It seems like a logical way to own a good offshore sailboat. Buy an older and a bit rundown but fundamentally decent boat and refit it. But does it really work? To explore that important question, I have a true story to tell you.
Some 30 years ago, my friend, who I will call Bob (not his real name), a fairly experienced offshore sailor and long term small boat owner in his thirties with some 10,000 blue water miles under his belt as crew, decided that he wanted his own offshore voyaging boat.
A Great Boat for Bob
Over a couple of years Bob spent a lot of time looking at second-hand boats and finally settled on a 15 year old Fastnet 45, a racer cruiser from the reputable Dutch builder LeCompte, that was in her day perceived to be right up there with Hinckley and Nautor’s-Swan on the quality scale.
The boat was a bit beaten up by her years of offshore cruising and racing but everyone he asked assured Bob that he was getting a great buy at just US$65,000. And that included a huge amount of gear, from electronics to some 15 bags of sails. As one of his friends said, Gee Bob, what a great deal. You are paying for the gear and getting the boat for free”.
The boat did need rewiring, but on the other hand the engine had just been rebuilt and the mast and rigging was replaced just five years before, after a dismasting.
The interior was not really set up for cruising that well, but Bob is a handy kind of guy who figured he could convert the stripped forward cabin to a really nice owner’s cabin with double berth.
Of course Bob had the boat surveyed, and she passed, with only the issues noted above highlighted.
Refit, Part One
Bob took delivery and over the next three years ploughed every dollar he could afford and most of his weekends into the boat. Bob painted and varnished, cleaned, replaced and repaired. As Bob laboured on his boat he learned some hard truths:
- The rebuilt engine never did run reliably and finally had to be replaced, but only after it had gobbled up half the price of the new engine in repairs.
- Building a complete forward cabin was a much bigger task than Bob had realised. Finally Bob gave up and hired a professional who did a beautiful job.
- The five year old standing rigging had been done with swages top and bottom. Several of the lower swages developed hairline cracks, and so Bob replaced all the standing rigging.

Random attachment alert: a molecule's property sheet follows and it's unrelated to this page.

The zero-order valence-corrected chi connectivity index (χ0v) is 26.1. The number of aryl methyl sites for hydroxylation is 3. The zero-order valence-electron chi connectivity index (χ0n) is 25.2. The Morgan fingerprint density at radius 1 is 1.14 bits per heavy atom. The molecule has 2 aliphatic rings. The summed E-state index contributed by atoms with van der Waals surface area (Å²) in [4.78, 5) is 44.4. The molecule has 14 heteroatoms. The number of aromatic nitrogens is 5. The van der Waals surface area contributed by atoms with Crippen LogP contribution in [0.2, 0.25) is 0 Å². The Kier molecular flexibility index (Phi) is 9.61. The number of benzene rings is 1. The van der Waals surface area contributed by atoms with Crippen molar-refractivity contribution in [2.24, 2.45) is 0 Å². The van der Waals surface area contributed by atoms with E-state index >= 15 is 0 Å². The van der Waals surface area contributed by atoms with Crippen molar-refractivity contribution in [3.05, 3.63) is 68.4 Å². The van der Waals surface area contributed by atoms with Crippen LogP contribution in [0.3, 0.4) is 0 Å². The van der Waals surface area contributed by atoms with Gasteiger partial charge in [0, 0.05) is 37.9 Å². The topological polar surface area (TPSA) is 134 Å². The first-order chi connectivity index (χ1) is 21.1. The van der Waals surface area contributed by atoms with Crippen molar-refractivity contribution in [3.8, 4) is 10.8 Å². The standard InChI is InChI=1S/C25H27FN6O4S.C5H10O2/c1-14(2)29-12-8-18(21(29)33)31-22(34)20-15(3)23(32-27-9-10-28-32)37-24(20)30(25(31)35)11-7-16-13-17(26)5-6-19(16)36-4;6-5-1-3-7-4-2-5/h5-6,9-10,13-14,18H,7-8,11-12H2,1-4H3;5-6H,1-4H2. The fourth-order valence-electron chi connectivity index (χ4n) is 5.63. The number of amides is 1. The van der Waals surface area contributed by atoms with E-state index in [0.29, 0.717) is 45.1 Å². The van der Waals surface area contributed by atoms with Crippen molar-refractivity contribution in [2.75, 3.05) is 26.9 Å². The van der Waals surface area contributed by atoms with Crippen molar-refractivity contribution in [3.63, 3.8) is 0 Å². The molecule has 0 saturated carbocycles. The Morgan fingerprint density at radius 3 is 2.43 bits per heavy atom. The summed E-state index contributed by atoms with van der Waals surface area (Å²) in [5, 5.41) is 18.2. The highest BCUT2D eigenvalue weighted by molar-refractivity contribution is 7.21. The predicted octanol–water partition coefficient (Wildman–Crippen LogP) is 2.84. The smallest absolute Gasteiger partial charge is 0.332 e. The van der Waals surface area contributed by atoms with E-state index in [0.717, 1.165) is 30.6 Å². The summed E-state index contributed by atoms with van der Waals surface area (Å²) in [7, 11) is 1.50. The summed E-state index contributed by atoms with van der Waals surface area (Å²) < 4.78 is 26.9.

- The 15 bags of sails were not really very usable for cruising and it was really not worth converting them, so Bob bought all new sails.
- The roller reefing boom was a monster to use, so Bob bought a new boom and installed proper slab reefing. He also installed roller furling on the forestay.
All in all, Bob spent another US$50,000, not including annual maintenance costs, over that three years. But even so, he was happy. After all he now had a great 24,000-pound, 45-foot cruising boat for just US$115,000.
OK, there was the small matter of the hundred or so weekends and the three annual vacations that he had put into the project. But that was behind him. Bob was ready to take his own boat to sea.
The First Voyage
Bob decided to enter the Marion to Bermuda race. The trip would start off with the passage up to Marion, which would be a great shake down—you see, Bob is from Bermuda.
Bob gathered together a strong crew of friends and set off. The first night out they sailed into a cold front. Bob was not worried. He and his friends had ocean raced for years and dealt with the forecast 25 to 30 knot winds on the nose many times before on other boats.
But soon, despite Bob’s meticulous preparations, things on his boat started to get unpleasant and a bit scary too:
- Over the years the boat had done maybe 20,000 miles, not really that much, but enough that the hull had softened, and it started to work. On port tack the doors to the aft and forward cabins could not be closed.
- Ominous creaking came from the bulkheads.
- Every port and and hatch on the boat leaked water as the working of the hull spewed out the fifteen year old sealants.
- The rig started to loosen ominously.
But Bob and his crew were young and strong. They punched on to Marion and raced back to Bermuda sleeping as best they could in wet bunks and wondering just how serious the creaks, cracks and groans coming from the hull and bulkheads were.
Refit Part Two
When they got back to Bermuda, Bob decided to fix his boat right. Over the next three years he ploughed almost every weekend and most of his vacations into:
- Removing most of the interior and redoing the tabbing of the bulkheads into the hull, which had failed in many places due to the secondary bonding problems that many fiberglass boats experience, even those from reputable builders. The surveyor had missed this problem. But then again, how many surveys include removing half the interior to access all the bulkhead to hull joints?
- Reinforcing the two main bulkheads with laminated ring frames.